EB5 Investor Must Satisfy All Legal Requirements

With the backlog in processing employment-based second and third preference cases (EB2 and EB3, respectively), particularly for nationals of India and China, other options like the employment-based first preference (EB1), employment-based fourth preference (EB4) and the employment-based fifth preference (EB5), all become more important for consideration by those who wish to obtain lawful permanent residence (the “green card”), more quickly. The Administrative Appeals Office (AAO) recently dismissed the appeal of a petition for an investor / entrepreneur, finding that the EB5 petition failed to demonstrate the lawful source of her funds, that she would be actively involved in the management of a new commercial enterprise, and that the new company would be an employment generating entity creating the number of jobs required by law for an EB5 approval. The Murthy Law Firm was not involved with this case, either for the initial filing or the AAO appeal, but this useful summary is based on information available to the public. It may help those in planning to file in the EB5 category.

USCIS Revoked the Previously-Approved Petition

In this case, the USCIS California Service Center (CSC) initially approved the foreign national’s EB5 petition. Once the CSC received the I-485, it issued a Notice of Intent to Revoke (NOIR) the previously approved I-526 immigrant petition. The CSC deemed the response to the NOIR as unsatisfactory due to the evidence provided and issued a Notice of Revocation for the previously-approved petition.

The foreign national petitioner appealed this decision and submitted new evidence to the AAO. The AAO stated that some of this new evidence was inconsistent or contradicted the documentation filed with the EB5 petition.

Requirements for an EB5 Petition Approval

Long-time readers of MurthyDotCom and the MurthyBulletin may recall our May 25, 2001 article INS Must Consider Impact of Policy Changes in EB5 Cases, explaining that an investment of $1,000,000 (or $500,000 in some targeted employment areas) is required for approval of an EB5 petition. This investment must be in a new commercial enterprise, defined to include certain purchases and expansions of existing businesses that will create at least ten full-time U.S. jobs. It is mandatory that the foreign national petitioner prove the legitimacy of all funds invested in the new business. This means that the funds must have been obtained through lawful means and the USCIS requires complete documentation on this point.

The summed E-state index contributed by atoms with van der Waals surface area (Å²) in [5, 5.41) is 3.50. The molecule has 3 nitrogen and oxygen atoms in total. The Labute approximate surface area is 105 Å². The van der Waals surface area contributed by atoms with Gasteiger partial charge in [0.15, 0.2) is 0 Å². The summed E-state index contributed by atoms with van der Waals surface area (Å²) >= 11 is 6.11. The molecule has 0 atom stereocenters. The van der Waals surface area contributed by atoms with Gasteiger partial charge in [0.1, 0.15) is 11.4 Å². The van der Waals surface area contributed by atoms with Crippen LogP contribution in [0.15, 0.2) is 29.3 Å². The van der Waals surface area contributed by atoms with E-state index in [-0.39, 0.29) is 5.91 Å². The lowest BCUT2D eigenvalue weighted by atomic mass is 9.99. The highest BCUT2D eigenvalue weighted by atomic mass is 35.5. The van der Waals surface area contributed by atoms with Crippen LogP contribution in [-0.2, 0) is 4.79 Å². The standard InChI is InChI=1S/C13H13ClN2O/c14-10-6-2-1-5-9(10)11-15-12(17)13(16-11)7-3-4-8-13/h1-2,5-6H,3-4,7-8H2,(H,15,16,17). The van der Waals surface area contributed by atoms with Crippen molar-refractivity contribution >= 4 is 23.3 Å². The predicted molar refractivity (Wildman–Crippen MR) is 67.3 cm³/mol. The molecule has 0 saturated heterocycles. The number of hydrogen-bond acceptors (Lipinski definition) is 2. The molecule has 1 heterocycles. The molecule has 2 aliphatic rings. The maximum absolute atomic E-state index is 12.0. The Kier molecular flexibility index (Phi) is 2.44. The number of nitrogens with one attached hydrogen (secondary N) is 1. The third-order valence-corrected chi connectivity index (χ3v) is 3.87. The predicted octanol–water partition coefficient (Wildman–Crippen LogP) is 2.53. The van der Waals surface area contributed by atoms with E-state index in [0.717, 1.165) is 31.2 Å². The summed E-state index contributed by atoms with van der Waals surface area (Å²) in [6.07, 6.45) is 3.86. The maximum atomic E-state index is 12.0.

Documentation Failed to Prove Lawful Source of Investment Funds

The AAO emphasized that an EB5 petitioner cannot meet this requirement simply by submitting bank letters or statements showing the deposit of funds. Without documentation of the source and path of the funds, the USCIS will not approve an EB5 petition.

The AAO rejected proof that the foreign national’s investment funds came from wire transfers from an account in New York that was created by her father. The investor’s escrow account received transfers from her spouse, father, and attorney. A second bank account received transfers from her father, a private company and several ‘unidentified sources.’

The AAO stated that the investor submitted 120 pages of foreign language documents without translations. While the investor’s attorney argued that these documents were family and business tax returns, the AAO did not consider them because they were not translated. The AAO also said that there was no connection between these documents and the $1,000,000+ that was transferred to the investor’s escrow account.

Evidence that Investor will Manage Company

On her EB5 petition, the foreign national listed her position with the new company as president. Evidence submitted to the USCIS and the AAO showed that her spouse and sister were both president and secretary of the company at different times between 1997 and 1999. The AAO stated that these contradictions had not been resolved and it prevented the approval of the EB5 petition.

Transfers to Two Companies Create Legal Issue

The financial records supplied to the USCIS and AAO showed that funds were transferred to two different companies that were related to the foreign national. The investor argued that each company was the alter ego of the other, but the AAO found that both were completely distinct corporations. Neither company was a wholly-owned subsidiary of the other. Any investment made in one company would automatically reduce the investment to the second company, preventing it from meeting the $1,000,000 requirement for an EB5 petition approval.

Ten Full-Time U.S. Employees for each Employer

The AAO stated that, because funds were transferred to two different corporations, each company would have to create ten full-time U.S. jobs. The foreign national did not prove that she created twenty full-time positions, and the AAO used this as another reason to deny the petition.


This non-precedent AAO decision emphasizes that the USCIS looks closely at the source of EB5 investor petition funds, as well as the other requirements, to satisfy that one is eligible for approval of the green card under this category. Any EB5 applicant should consider carefully what documentation is required before filing an EB5 petition. We at Murthy Law Firm appreciate the AAO’s publication of this decision and its guidance to foreign investors seeking permanent residence in the United States.

Disclaimer: The information provided here is of a general nature and may not apply to any specific or particular circumstance. It is not to be construed as legal advice nor presumed indefinitely up to date.